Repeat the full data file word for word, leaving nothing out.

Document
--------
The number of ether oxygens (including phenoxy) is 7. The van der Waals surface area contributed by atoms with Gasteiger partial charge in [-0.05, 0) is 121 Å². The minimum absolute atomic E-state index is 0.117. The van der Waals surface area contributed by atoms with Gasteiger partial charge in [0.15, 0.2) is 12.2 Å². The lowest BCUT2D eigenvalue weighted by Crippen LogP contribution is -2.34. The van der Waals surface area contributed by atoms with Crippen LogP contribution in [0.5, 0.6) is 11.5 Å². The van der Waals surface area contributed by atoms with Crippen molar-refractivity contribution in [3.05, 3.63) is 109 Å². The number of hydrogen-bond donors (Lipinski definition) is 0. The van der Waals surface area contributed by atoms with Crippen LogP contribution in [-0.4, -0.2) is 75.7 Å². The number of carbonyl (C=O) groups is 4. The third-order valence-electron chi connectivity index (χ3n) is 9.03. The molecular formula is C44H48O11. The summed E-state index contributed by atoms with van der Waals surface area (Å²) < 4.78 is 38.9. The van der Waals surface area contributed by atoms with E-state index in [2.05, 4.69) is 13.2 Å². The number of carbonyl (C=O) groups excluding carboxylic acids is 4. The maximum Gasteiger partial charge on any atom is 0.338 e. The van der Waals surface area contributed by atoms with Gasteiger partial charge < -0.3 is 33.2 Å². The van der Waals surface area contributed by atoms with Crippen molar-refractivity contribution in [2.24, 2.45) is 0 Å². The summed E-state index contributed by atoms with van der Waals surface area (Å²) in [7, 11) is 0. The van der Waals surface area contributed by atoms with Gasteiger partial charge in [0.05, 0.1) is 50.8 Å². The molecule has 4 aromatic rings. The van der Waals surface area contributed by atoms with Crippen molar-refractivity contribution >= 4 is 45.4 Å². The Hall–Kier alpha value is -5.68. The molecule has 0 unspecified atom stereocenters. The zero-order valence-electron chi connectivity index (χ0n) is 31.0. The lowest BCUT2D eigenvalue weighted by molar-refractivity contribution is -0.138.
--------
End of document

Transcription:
The number of ether oxygens (including phenoxy) is 7. The van der Waals surface area contributed by atoms with Gasteiger partial charge in [-0.05, 0) is 121 Å². The minimum absolute atomic E-state index is 0.117. The van der Waals surface area contributed by atoms with Gasteiger partial charge in [0.15, 0.2) is 12.2 Å². The lowest BCUT2D eigenvalue weighted by Crippen LogP contribution is -2.34. The van der Waals surface area contributed by atoms with Crippen LogP contribution in [0.5, 0.6) is 11.5 Å². The van der Waals surface area contributed by atoms with Crippen molar-refractivity contribution in [3.05, 3.63) is 109 Å². The number of hydrogen-bond donors (Lipinski definition) is 0. The van der Waals surface area contributed by atoms with Crippen LogP contribution in [-0.4, -0.2) is 75.7 Å². The number of carbonyl (C=O) groups is 4. The third-order valence-electron chi connectivity index (χ3n) is 9.03. The molecular formula is C44H48O11. The summed E-state index contributed by atoms with van der Waals surface area (Å²) < 4.78 is 38.9. The van der Waals surface area contributed by atoms with E-state index in [2.05, 4.69) is 13.2 Å². The number of carbonyl (C=O) groups excluding carboxylic acids is 4. The maximum Gasteiger partial charge on any atom is 0.338 e. The van der Waals surface area contributed by atoms with Gasteiger partial charge < -0.3 is 33.2 Å². The van der Waals surface area contributed by atoms with Crippen molar-refractivity contribution in [2.24, 2.45) is 0 Å². The summed E-state index contributed by atoms with van der Waals surface area (Å²) in [7, 11) is 0. The van der Waals surface area contributed by atoms with Gasteiger partial charge in [0.05, 0.1) is 50.8 Å². The molecule has 4 aromatic rings. The van der Waals surface area contributed by atoms with Crippen molar-refractivity contribution >= 4 is 45.4 Å². The Hall–Kier alpha value is -5.68. The molecule has 0 unspecified atom stereocenters. The zero-order valence-electron chi connectivity index (χ0n) is 31.0. The lowest BCUT2D eigenvalue weighted by molar-refractivity contribution is -0.138.